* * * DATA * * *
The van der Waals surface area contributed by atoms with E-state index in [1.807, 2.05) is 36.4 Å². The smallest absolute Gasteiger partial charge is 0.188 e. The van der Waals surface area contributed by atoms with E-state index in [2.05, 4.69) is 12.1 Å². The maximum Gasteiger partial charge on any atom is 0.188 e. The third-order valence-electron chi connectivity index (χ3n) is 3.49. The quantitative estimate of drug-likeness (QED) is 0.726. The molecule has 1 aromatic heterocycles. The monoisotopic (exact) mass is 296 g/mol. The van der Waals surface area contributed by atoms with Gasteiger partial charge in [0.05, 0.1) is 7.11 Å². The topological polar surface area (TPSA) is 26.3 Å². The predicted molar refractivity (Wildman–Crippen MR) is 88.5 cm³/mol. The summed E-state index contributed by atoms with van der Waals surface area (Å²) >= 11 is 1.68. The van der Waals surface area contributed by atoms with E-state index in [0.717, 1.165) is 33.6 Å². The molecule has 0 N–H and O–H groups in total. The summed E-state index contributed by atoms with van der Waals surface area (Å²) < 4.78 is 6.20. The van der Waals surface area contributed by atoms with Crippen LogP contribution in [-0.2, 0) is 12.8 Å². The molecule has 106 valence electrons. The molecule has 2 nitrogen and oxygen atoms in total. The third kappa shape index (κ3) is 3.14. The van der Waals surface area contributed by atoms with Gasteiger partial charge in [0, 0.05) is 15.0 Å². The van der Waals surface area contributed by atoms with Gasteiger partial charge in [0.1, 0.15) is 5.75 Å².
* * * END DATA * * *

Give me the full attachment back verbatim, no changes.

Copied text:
The van der Waals surface area contributed by atoms with E-state index in [1.807, 2.05) is 36.4 Å². The smallest absolute Gasteiger partial charge is 0.188 e. The van der Waals surface area contributed by atoms with E-state index in [2.05, 4.69) is 12.1 Å². The maximum Gasteiger partial charge on any atom is 0.188 e. The third-order valence-electron chi connectivity index (χ3n) is 3.49. The quantitative estimate of drug-likeness (QED) is 0.726. The molecule has 1 aromatic heterocycles. The monoisotopic (exact) mass is 296 g/mol. The van der Waals surface area contributed by atoms with Gasteiger partial charge in [0.05, 0.1) is 7.11 Å². The topological polar surface area (TPSA) is 26.3 Å². The predicted molar refractivity (Wildman–Crippen MR) is 88.5 cm³/mol. The summed E-state index contributed by atoms with van der Waals surface area (Å²) >= 11 is 1.68. The van der Waals surface area contributed by atoms with E-state index in [0.717, 1.165) is 33.6 Å². The molecule has 0 N–H and O–H groups in total. The summed E-state index contributed by atoms with van der Waals surface area (Å²) < 4.78 is 6.20. The van der Waals surface area contributed by atoms with Crippen LogP contribution in [-0.2, 0) is 12.8 Å². The molecule has 106 valence electrons. The molecule has 2 nitrogen and oxygen atoms in total. The third kappa shape index (κ3) is 3.14. The van der Waals surface area contributed by atoms with Gasteiger partial charge in [0, 0.05) is 15.0 Å². The van der Waals surface area contributed by atoms with Gasteiger partial charge in [0.1, 0.15) is 5.75 Å².